• Complaint or Not Complaint: That is the Question
  • March 31, 2011 | Authors: Todd J. Horn; Ronald W. Taylor
  • Law Firm: Venable LLP - Baltimore Office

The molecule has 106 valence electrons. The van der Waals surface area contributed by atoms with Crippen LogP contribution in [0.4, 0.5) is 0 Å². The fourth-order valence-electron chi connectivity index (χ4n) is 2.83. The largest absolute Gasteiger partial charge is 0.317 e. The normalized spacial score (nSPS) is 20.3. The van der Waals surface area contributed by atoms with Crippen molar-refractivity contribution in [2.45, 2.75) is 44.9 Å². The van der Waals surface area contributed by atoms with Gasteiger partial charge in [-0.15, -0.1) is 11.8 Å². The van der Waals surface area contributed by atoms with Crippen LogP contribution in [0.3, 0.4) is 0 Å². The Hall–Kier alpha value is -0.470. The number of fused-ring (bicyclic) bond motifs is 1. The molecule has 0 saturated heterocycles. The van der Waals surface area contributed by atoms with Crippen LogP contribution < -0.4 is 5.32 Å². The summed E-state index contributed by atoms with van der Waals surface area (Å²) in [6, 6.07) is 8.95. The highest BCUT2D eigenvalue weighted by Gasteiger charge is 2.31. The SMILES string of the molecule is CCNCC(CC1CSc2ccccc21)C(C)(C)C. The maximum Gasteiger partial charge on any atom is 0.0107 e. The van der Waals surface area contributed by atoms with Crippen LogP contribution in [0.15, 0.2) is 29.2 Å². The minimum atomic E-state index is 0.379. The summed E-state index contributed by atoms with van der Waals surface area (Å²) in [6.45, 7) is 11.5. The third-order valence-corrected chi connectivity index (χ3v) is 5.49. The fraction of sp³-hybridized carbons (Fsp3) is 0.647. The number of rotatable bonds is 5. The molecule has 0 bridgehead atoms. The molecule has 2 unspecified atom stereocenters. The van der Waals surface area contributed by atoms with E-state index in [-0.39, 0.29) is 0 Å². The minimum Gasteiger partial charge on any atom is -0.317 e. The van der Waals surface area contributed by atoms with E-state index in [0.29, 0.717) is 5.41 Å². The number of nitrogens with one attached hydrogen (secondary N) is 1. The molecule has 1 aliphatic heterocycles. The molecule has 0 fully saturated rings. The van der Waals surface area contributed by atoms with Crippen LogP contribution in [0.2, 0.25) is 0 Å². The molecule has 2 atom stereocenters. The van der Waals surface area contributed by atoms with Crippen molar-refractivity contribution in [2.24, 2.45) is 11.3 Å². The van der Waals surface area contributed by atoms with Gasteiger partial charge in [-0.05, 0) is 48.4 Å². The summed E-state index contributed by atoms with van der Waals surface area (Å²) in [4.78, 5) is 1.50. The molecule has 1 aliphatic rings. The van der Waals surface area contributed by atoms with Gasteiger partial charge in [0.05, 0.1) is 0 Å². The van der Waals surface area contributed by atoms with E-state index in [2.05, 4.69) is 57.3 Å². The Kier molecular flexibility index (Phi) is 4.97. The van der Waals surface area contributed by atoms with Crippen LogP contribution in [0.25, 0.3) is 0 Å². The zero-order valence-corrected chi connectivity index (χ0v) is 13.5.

• Like most, if not all, employment statutes, the Fair Labor Standards Act (the federal law that prescribes minimum wage, maximum hour, and overtime pay requirements), makes it unlawful for employers to retaliate against employees who engage in certain activities. Thus, the FLSA, like Title VII, forbids employers from discriminating against employees who initiate or participate in proceedings before the administrative agency charged with enforcing the law. The FLSA also provides that an employer may not discharge or discriminate against any employee “because such employee has filed any complaint” alleging a violation of the law. In Kasten v. Saint- Gobain Performance Plastics Corp., the Supreme Court considered whether the protection afforded by the FLSA for filing a complaint extends to oral complaints as well as written complaints. In a remarkably narrow decision issued on March 22, the Supreme Court answered yes to this question.